New research paints discouraging picture of poverty in Montreal

MONTREAL, March 27, 2013 /CNW/ - Today, World Vision and Citizens for Public Justice released a joint report, Poverty at Your Doorstep, featuring detailed snapshots of poverty in five Canadian cities. In Montreal the research points to a positive track record of poverty reduction, yet stagnant incomes and rising costs of living are cutting deeply into family budgets.

"In the Hochelaga-Maisonneuve community of Montreal, there's no question that a high percentage of families are facing economic poverty, which begins with attitudes of fear and victimization about managing money. Every day we see families struggling and we have identified a specific need to equip young people to take their future into their own hands," says Sandy Smith of Christian Direction.

"World Vision is on the frontlines of poverty in nearly 100 countries, yet we can't ignore the situation in our own backyard. The gap between rich and poor is growing at an alarming rate and too many families are falling through this country's social safety nets. This report brings home key challenges in Montreal where the poverty rate is one of the highest in Canada," says Carolyn Hebert, World Vision Canada's director for Quebec.

"This report shows Canadians how much farther we need to go to end poverty. Citizens for Public Justice calls persistently for a life of dignity for all. An essential step in that direction is a federal poverty elimination plan that includes long-term solutions such as adequate housing, a fair taxation system and investment in social programs," says Joe Gunn, Executive Director of Citizens for Public Justice.

Poverty in Montreal

  • Approximately one in ten Montrealers relies on social assistance for income support, including 46,500 children per month.
  • The number of people using food banks has grown each year since the 2008-09 recession.
  • Quebec's Action Plan to Combat Poverty and Social Exclusion has made a difference, helping to improve family incomes and narrow health inequalities between rich and poor.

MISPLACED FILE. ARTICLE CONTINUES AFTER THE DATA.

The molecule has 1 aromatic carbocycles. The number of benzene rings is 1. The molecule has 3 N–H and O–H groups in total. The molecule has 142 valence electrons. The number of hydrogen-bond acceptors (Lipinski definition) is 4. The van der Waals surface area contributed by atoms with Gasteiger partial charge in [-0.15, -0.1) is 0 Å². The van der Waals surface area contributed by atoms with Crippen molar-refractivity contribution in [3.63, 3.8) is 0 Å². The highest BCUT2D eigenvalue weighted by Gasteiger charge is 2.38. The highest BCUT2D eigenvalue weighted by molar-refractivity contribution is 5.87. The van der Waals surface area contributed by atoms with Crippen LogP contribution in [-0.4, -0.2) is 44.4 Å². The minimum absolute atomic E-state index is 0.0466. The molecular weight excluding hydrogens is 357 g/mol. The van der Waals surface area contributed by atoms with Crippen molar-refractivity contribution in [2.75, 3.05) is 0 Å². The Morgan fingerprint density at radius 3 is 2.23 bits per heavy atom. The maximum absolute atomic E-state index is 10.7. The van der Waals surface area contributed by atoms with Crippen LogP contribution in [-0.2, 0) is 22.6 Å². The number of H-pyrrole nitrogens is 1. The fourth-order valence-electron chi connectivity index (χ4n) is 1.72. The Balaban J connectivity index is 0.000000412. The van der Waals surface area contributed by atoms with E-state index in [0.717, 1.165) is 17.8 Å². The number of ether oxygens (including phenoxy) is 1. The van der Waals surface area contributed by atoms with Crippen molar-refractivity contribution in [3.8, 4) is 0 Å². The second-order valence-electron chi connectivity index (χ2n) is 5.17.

• There has been considerable improvement in the economic situation of single-parents. This reflects the fact that single mothers tend to be older and have higher levels of education and employment than in the past.

Community outreach
Well known for international development and humanitarian relief efforts, World Vision also works with 80 partner organizations to help Canadian children living in poverty. In Montreal, World Vision funds a range of activities such as: skills training for single and immigrant mothers; "French Welcoming" classes for teenage immigrants from Latin America; after-school programs for children in LaSalle Heights; and academic/vocational training for youth in the Cloverdale public housing community who have dropped out of school.

World Vision is a Christian relief, development and advocacy organization dedicated to working with children, families and communities to overcome poverty and injustice. World Vision serves all people regardless of religion, race, ethnicity or gender. Visit our News Centre at

Citizens for Public Justice (CPJ) is a national organization of members inspired by faith to seek justice in Canadian public policy.

SOURCE: World Vision Canada

For further information:

Interviews available:
For World Vision and Christian Direction, contact Brigitte Filiatrault (514-521-8216) or
For Citizens for Public Justice, contact Sarah Shepherd (613-232-0275 x225) or


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